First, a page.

Possibly it is in the topological_space namespace

#### Yury G. Kudryashov (Sep 27 2020 at 22:54):

So you can either write topological_space.separable_space, or open topological_space

#### Jay Williams (Sep 27 2020 at 22:55):

That worked, though it turns out I have the wrong import for the completion... one thing at a time I guess :smile:

#### Yury G. Kudryashov (Sep 27 2020 at 22:55):

I think that we don't have many theorems about metrizable topological spaces because we didn't have to work with metrizable spaces with no natural [emetric_space] structure.

#### Yury G. Kudryashov (Sep 27 2020 at 22:56):

Try topology/metric_space/completion.

#### Jay Williams (Sep 27 2020 at 22:56):

Certainly the important examples in descriptive set theory all have natural metrics (Baire space, Cantor space, the reals...)

#### Yury G. Kudryashov (Sep 27 2020 at 22:59):

It's easy to define (untested)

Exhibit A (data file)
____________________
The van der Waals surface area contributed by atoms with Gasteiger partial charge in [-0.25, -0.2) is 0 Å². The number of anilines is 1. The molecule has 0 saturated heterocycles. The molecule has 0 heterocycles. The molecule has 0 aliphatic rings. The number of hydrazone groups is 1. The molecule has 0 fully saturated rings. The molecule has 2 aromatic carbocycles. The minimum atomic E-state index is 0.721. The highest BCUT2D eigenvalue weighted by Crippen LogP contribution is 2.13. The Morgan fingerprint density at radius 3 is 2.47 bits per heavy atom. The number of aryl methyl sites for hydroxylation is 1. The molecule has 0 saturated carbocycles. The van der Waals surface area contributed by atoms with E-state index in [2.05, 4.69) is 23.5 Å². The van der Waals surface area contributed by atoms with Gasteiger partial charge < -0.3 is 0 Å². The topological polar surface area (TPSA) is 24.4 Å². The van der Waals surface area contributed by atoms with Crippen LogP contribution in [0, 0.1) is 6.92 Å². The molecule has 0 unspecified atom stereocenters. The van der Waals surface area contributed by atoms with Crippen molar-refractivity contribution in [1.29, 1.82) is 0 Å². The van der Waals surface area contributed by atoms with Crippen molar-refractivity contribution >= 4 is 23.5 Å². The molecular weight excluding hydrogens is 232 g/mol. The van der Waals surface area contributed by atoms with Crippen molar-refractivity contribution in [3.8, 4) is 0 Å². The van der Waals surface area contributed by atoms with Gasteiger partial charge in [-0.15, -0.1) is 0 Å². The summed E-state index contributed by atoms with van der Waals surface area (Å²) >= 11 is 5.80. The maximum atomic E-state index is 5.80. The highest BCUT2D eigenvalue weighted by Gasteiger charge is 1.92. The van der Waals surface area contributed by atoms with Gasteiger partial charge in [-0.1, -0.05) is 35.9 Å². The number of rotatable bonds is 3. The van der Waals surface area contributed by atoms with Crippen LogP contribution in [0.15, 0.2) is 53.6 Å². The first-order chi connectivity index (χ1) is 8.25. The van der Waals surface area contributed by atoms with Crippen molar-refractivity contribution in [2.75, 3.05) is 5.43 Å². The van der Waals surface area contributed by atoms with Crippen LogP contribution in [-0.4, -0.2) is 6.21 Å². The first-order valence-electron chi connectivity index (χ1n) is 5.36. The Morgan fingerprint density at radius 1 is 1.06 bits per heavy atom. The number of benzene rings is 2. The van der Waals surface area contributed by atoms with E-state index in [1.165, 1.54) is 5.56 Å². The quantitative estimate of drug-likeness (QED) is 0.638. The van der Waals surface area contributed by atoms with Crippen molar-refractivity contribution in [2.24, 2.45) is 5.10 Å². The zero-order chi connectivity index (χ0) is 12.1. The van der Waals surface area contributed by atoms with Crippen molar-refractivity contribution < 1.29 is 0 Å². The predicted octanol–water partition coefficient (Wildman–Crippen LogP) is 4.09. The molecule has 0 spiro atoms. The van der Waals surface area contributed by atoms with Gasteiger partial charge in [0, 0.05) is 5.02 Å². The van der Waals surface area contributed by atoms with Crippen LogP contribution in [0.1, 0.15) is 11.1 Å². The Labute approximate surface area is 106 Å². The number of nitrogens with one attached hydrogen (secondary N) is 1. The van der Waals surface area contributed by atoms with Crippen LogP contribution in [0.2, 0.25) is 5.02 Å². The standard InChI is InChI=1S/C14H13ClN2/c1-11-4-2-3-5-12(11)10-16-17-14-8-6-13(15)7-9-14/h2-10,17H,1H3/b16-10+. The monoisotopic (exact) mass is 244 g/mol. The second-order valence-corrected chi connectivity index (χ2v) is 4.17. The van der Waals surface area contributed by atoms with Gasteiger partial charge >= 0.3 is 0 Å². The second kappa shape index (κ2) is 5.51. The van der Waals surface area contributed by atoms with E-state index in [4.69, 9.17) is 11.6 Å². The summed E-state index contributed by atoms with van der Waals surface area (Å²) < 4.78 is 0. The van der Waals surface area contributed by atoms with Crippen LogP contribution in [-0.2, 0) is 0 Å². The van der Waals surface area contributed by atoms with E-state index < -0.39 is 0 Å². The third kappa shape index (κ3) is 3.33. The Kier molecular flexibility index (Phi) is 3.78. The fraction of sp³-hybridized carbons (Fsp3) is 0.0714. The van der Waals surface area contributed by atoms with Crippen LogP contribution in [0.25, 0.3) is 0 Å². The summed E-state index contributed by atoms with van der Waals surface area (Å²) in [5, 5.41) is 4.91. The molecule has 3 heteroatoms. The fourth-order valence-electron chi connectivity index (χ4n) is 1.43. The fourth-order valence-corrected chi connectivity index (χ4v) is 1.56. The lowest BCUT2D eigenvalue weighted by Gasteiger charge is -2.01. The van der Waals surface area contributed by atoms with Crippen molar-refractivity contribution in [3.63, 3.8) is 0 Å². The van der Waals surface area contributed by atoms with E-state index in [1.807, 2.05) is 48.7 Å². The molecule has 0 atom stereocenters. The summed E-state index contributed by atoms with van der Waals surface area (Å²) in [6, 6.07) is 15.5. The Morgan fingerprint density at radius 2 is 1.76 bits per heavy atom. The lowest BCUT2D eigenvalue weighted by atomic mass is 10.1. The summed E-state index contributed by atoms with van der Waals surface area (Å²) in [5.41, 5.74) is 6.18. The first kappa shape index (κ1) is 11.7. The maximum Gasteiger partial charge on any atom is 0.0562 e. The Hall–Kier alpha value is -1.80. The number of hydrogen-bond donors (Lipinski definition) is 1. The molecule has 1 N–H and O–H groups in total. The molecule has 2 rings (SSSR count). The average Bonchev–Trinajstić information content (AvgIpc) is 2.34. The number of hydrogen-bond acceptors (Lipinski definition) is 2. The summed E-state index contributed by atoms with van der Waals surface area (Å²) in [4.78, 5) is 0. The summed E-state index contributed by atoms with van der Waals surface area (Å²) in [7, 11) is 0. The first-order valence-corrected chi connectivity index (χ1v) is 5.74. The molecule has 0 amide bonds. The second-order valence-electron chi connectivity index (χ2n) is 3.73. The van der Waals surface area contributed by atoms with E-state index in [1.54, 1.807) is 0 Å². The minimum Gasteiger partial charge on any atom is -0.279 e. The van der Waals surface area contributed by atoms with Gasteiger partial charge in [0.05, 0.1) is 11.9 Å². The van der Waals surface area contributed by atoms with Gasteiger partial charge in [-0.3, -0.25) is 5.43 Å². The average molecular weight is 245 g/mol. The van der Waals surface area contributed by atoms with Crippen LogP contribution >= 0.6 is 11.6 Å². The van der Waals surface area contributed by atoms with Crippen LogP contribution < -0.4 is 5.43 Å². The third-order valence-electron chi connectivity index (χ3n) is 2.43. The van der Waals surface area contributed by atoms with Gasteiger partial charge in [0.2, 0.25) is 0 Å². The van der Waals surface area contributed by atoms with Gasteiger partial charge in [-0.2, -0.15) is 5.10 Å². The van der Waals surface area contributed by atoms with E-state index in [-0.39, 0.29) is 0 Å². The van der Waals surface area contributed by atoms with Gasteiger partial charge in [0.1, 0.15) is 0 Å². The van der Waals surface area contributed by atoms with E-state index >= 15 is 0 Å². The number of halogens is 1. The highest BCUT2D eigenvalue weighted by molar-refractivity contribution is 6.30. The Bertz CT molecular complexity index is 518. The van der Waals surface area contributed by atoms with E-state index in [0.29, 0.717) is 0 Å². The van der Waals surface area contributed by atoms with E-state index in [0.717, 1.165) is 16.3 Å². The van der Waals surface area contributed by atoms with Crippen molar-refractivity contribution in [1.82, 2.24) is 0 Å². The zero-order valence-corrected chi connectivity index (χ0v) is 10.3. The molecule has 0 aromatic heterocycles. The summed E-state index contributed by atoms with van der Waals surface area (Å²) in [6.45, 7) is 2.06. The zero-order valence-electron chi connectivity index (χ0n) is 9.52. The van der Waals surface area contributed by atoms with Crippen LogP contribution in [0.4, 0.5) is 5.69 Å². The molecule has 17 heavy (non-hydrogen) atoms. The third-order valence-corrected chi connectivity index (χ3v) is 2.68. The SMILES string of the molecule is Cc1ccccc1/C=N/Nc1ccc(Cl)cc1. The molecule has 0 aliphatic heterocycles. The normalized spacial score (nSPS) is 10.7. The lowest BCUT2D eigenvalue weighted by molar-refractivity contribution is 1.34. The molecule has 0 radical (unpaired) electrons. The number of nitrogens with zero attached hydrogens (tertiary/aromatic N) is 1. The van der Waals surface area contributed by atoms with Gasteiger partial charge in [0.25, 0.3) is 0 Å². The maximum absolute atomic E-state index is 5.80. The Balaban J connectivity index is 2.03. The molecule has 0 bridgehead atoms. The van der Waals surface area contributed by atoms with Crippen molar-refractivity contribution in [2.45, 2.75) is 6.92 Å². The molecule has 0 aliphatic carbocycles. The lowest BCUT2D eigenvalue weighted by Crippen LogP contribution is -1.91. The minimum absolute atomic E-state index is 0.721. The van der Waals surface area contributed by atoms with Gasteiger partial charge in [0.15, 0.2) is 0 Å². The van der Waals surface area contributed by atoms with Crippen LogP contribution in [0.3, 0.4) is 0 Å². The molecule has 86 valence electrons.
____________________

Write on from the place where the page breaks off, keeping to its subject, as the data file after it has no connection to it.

class metrizable (α : Type*) [h : topological_space α] :=
(metrizable : ∃ β : emetric_space α, β.to_topological_space = h)


But every proof about [metrizable α] will start with

begin
letI : emetric_space α := ...,
end


#### Yury G. Kudryashov (Sep 27 2020 at 23:04):

Here ... should be a function that returns a emetric_space α instance such that emetric_space.to_topological_space = h is a definitional equality.

#### Jay Williams (Sep 27 2020 at 23:05):

This still doesn't like completion:

import topology.metric_space.basic
import topology.metric_space.completion

open topological_space

instance it_begins {X : Type*} [metric_space X] [separable_space X] :